Figure 5: Redundancy analysis (RDA).
Figure 5

Triplot of the relationship between microbial composition at order level and environmental parameters. Orders are indicated with filled triangles, environmental parameters with black arrows. The samples of 2005, 2010, and 2011 are shown as circle, star and diamonds, respectively, with core-a samples as filled and core-b samples as empty symbols. The eigenvalues of the first (x) and second (y) canonical axes are 0.262 and 0.194, respectively. The arrow length and direction corresponds to the variance that can be explained by the environmental variable. The direction of an arrow indicates an increasing magnitude of the environmental variable. The perpendicular distance between orders and environmental variable axes in the plot reflects their correlations. The smaller the distance, the stronger the correlation. SW: surface water; ISW: interstitial water.

Discussion

The objective of this study was to assess the long-term impact of the implementation of a WWTP on the size, structure and function of microbial communities residing in the hyporheic zone of a stretch of the Belgian Zenne River impacted by a VC-contaminated groundwater plume. Previous studies on riverbed sediments impacted by WWTP effluent showed decreased microbial diversity26,27 and an altered nitrogen cycle28 in the receiving rivers. However, the potential impact of the WWTP effluent on the downstream river can be influenced by a number of criteria, in particular the applied treatment technology that has been shifting towards advanced tertiary treatment in European countries in recent years.

Decades of municipal sewage input to the Zenne River at various locations in the vicinity of the test area caused high enrichment of TOC and TN in the pre-WWTP sediments. In turn, the establishment of the WWTP led to significant DOC decrease and O2 increase in the Zenne surface water. This translated into effective reduction of TOC and TN in post-WWTP sediments in particular in the surficial sediment horizons (Fig. 1a, Supplementary Table S4–6). Concomitant with this transition from nutrient-rich to nutrient-poor conditions, we observed a remarkable reduction in abundance of phylogenetic and functional biomarkers. qPCR analysis showed the highest copy numbers of bacterial 16S rRNA genes and genetic biomarkers associated with sulphate reducers (dsrB), denitrifiers (nirS, nirK, nosZ) and methanogens (mcrA) in pre-WWTP sediments that in most cases significantly decreased in post-WWTP sediments (Supplementary Table S6). Depletion of labile organic carbon and nitrogen sources and establishment of more oxic conditions in the post-WWTP sediment could be the driver of this pattern as especially sulphate reducers and methanogens show highest activity under nutrient-rich and highly reducing conditions30. The higher abundance of ammonium-oxidising bacteria and archaea (amoA) in pre-WWTP sediments could be due to ample presence of nitrogen resources (Fig. 1a).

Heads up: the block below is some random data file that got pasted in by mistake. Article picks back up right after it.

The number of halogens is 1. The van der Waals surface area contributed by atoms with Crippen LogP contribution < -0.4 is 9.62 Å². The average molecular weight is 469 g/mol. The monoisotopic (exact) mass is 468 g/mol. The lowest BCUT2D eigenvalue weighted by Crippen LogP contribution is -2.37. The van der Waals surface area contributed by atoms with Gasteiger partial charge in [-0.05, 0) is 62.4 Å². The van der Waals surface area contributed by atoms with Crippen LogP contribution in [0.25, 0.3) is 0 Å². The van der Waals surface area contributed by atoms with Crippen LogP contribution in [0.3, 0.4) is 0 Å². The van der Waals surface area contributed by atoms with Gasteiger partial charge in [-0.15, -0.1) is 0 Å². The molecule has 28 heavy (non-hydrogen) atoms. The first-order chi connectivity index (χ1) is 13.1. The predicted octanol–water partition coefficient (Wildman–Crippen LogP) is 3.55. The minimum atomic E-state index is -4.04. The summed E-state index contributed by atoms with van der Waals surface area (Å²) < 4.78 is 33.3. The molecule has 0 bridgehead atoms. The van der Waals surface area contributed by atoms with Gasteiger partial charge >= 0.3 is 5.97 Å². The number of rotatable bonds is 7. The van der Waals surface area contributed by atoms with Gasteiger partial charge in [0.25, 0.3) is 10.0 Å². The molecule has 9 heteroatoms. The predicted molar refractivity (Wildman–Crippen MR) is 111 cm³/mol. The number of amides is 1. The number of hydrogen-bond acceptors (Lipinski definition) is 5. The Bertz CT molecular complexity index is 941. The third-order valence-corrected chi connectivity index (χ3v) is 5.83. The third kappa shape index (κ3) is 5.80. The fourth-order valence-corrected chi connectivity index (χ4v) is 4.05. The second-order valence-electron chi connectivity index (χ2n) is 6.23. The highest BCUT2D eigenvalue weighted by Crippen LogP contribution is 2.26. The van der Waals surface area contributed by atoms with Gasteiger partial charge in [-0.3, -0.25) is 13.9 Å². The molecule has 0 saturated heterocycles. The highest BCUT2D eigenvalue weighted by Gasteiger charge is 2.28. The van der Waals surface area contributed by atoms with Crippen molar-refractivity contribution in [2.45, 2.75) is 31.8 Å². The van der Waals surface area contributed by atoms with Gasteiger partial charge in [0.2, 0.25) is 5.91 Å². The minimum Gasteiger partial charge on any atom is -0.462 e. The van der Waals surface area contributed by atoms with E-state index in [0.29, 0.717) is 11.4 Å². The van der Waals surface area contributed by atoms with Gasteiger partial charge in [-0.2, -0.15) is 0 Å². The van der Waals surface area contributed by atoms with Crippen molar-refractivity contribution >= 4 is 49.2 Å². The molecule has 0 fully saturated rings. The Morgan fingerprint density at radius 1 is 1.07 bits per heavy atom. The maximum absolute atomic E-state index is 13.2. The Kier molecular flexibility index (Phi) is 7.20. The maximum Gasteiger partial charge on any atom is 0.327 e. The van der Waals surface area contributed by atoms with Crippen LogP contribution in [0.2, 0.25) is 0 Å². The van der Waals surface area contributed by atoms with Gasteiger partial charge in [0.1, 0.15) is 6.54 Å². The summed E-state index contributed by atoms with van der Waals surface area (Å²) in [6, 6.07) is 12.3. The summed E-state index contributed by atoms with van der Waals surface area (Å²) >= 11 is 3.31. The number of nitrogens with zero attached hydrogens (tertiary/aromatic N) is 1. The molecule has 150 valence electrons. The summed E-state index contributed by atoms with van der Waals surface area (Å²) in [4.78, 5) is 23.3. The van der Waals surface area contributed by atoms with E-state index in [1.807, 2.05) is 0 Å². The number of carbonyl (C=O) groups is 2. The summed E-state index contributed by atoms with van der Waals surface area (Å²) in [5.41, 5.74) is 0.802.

Consistent with this trend, we observed reduced relative abundance of bacterial guilds that are known for their heterotrophic, syntrophic and fermentative lifestyle. On the other hand, the nutrient-poor conditions following the construction of the WWTP in our study likely favored members of the community that have higher substrate affinity and are more competitive under low nutrient conditions characterized by the presence of more recalcitrant complex organic substrates. For example, the pre-WWTP sediment and in particular the nutrient-rich shallow layers contained high relative abundance of Chloroflexi and in particular members of the order Anaerolineales that are known heterotrophs capable of metabolizing carbohydrates and peptides31. We noticed a strong correlation between Anaerolineales and DOC content in surface water and the sediment TOC and TN content (Fig. 5). The decreased relative abundance of Chloroflexi in the riverbed sediment downstream of a WWTP was reported previously where a lower organic carbon load was noted26. Moreover, a recent community genomics study expanded the potential contribution of Chloroflexi in sediment carbon cycling to respiration of sugars, fermentation, and acetogenesis32. Besides Anaerolineales, the high loads of organic carbon coupled to high microbial activity (and hence subsequent oxygen depletion) in the pre-WWTP hyporheic sediments favored other bacterial community members that are active under anoxic and sub-oxic conditions. Accordingly, bacterial fermenters, such as members of the Lactobacillales and Clostridiales, sulphate-reducing Desulfobacterales and denitrifying members of Rhodocyclales showed strong positive correlations with organic carbon content of the surface water and sediment (Fig. 5). Besides, these microbial guilds had the highest relative abundances in pre-WWTP sediments (Supplementary Fig. S4) and significantly reduced in post-WWTP samples (Supplementary Table S10) that is consistent with the quantified biomarkers (for SRBs and denitrifiers, Supplementary Fig. S4).